This section asks “So What?”.  What does this approach to looking at companies and organisation tell us about the governance, strategy and regulation of organisations, for what we should expect of them, and for the responsibilities of those who work in them?

The Escondido Framework has implications for the way that we look at the ownership of companies and their duties towards those that deal with them,  for the purpose of organisations and their strategies for development and survival,  for what we should expect from organisations as outsiders – touching on issues such as corporate social responsibility, and for what it means to be on the inside of a company particularly in relation to ones own personal values.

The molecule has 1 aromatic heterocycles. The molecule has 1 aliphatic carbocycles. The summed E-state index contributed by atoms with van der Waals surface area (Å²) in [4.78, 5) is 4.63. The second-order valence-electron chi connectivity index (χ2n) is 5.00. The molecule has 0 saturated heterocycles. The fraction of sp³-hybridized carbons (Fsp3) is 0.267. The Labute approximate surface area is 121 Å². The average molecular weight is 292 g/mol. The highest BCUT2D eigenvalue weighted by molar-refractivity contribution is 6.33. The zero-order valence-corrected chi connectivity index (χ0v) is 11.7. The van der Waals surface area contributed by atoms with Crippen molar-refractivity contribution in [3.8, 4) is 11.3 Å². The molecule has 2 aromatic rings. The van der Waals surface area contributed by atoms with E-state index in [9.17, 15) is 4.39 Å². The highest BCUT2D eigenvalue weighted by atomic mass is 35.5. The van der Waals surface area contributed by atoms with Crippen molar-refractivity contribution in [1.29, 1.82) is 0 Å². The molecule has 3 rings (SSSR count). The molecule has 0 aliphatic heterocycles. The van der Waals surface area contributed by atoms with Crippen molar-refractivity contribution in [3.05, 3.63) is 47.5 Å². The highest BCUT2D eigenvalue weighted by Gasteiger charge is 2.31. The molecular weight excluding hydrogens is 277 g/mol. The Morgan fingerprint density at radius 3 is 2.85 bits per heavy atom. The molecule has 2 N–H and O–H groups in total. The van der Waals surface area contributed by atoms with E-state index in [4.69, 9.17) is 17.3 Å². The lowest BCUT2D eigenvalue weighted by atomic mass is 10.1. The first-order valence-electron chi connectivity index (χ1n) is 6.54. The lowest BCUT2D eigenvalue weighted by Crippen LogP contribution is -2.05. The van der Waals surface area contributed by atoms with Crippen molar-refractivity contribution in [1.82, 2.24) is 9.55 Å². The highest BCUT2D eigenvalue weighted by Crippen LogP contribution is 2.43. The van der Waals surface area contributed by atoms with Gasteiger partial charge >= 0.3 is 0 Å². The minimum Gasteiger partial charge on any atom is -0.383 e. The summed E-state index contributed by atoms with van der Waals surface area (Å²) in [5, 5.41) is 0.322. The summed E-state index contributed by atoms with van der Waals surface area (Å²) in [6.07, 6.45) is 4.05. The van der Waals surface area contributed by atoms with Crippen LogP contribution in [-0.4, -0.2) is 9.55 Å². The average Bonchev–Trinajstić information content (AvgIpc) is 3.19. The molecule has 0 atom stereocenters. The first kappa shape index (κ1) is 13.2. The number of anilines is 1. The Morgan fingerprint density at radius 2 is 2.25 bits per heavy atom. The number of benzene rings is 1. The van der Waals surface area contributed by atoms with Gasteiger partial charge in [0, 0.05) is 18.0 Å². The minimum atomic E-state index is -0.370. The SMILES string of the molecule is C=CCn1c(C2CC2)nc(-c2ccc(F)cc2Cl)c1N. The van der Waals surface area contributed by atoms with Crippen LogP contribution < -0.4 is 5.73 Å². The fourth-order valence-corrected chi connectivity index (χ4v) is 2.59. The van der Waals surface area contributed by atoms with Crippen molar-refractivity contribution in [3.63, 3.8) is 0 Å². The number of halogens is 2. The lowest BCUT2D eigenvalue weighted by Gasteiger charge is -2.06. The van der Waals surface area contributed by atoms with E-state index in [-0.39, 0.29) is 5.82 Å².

Further questions are suggested by looking at organisations through this framework.  If the boundaries of all organisations are defined by their relationships with a series of external markets in the way that the model, what does this mean for the way in which managers within organisations should operate, and in particular for our understanding of corporate strategy?  If the size and scope of organisations is a function of the relative efficiency of their own internal processing of information compared to the ways in which information flows shape market transactions outside organisations, what does the apparently unstoppable progress of information technology have for the shape of organisations?  If most organisations conform to this organisational model, does this mean that some of the suspicions created by different forms of ownership and governance can be removed?  And if this model was to become accepted as a paradigm, how would it change the way the we look the organisations that we deal with and the people that manage them – and how we approach their regulation?